Democrats Enlist Lobbyist to Help Sway Press on Aviation Bill

Posted: Feb 01, 2011 9:06 AM
I could have sworn that limiting the influence of lobbyists was part and parcel with Operation Hope & Change.  Oh, right:

"I am running to tell the lobbyists in Washington that their days of setting the agenda are over. They have not funded my campaign. They won't work in my White House."  - Candidate Barack Obama

Apparently, Senate Democrats missed that memo:

Senate Democrats tapped an airport lobbyist to help them make their case for the passage of a long-stalled aviation bill to reporters on a conference call Monday.

Charles “Chip” Barclay is listed as one of five lobbyists for the American Association of Airport Executives, which has spent nearly $7.4 million lobbying the federal government since 2008, according to the Center for Responsive Politics’s website, which tracks lobbyist spending.

Barclay will join Senate Majority Harry Reid (D-Nev.), and Democratic Sens. Charles Schumer of New York, Jay Rockefeller of West Virginia and Maria Cantwell of Washington to discuss the need for Congress to pass a long-stalled Federal Aviation Administration reauthorization bill, which the Senate is expected to consider this week.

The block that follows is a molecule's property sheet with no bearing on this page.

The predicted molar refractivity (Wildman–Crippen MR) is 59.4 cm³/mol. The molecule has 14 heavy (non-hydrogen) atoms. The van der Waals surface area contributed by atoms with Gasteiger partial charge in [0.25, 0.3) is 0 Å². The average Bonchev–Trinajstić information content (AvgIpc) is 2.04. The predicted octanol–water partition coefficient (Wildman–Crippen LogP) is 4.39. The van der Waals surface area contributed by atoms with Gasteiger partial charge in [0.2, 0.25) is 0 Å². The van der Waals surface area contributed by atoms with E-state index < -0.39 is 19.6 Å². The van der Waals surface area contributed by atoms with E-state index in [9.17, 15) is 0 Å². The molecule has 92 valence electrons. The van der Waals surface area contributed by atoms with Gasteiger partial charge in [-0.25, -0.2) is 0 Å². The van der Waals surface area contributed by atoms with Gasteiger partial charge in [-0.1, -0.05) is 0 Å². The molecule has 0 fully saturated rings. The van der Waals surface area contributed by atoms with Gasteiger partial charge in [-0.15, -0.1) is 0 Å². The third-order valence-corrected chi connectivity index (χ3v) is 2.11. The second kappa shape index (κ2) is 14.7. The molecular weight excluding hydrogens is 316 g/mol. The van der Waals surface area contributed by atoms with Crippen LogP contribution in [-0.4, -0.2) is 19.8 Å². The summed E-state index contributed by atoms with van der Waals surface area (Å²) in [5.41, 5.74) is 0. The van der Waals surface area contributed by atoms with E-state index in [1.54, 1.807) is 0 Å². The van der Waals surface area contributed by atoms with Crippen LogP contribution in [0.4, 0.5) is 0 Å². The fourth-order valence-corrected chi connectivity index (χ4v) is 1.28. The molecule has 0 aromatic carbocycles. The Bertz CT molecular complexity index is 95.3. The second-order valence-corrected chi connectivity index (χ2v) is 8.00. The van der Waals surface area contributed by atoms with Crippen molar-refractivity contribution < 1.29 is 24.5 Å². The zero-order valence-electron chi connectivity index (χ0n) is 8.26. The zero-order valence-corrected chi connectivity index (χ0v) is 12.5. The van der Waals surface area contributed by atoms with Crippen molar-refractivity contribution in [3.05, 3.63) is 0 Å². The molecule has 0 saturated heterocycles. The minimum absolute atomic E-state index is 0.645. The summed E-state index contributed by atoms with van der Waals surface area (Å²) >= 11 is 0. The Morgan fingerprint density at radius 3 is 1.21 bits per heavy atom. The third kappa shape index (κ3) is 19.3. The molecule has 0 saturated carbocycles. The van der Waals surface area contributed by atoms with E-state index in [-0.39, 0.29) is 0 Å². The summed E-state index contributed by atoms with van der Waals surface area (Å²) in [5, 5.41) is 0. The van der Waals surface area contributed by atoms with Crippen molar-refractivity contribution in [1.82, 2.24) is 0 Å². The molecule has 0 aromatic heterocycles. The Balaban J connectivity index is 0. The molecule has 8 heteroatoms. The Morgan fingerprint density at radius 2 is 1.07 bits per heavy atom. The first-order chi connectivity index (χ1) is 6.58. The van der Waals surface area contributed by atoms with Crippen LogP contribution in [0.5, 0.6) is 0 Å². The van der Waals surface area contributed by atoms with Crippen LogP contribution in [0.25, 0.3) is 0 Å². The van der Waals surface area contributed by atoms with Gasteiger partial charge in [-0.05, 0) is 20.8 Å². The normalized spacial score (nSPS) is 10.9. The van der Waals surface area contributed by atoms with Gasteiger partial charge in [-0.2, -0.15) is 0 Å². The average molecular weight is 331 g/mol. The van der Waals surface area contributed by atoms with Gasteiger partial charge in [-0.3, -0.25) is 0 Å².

In fairness to Senate Democrats, the White House also missed its own memo  on this subject.  Barack Obama was never really serious about disrupting the scope and muscle of lobbyists.  He's demonstrated over and over and over and over again that he was really committed to a soundbyte, not a principle. 

There's nothing wrong with above-board lobbying.  It's part of the American political system, and can serve an important purpose.  It's more than a bit rich to see the party that demonizes the practice every election cycle exhibit such hypocrisy.  Next time you hear a Democrat in the Senate warn voters about Republicans' ties to the dark, unseemly world of DC lobbying, remind them of this little episode.  And when President Obama tries to recapture his campaign magic of 2008 by cranking up the lofty rhetoric, voters -- and maybe even a few reporters -- might ask him to reconcile his appealing promises with his actual record.  He was rarely inconvenienced with that burden last time around.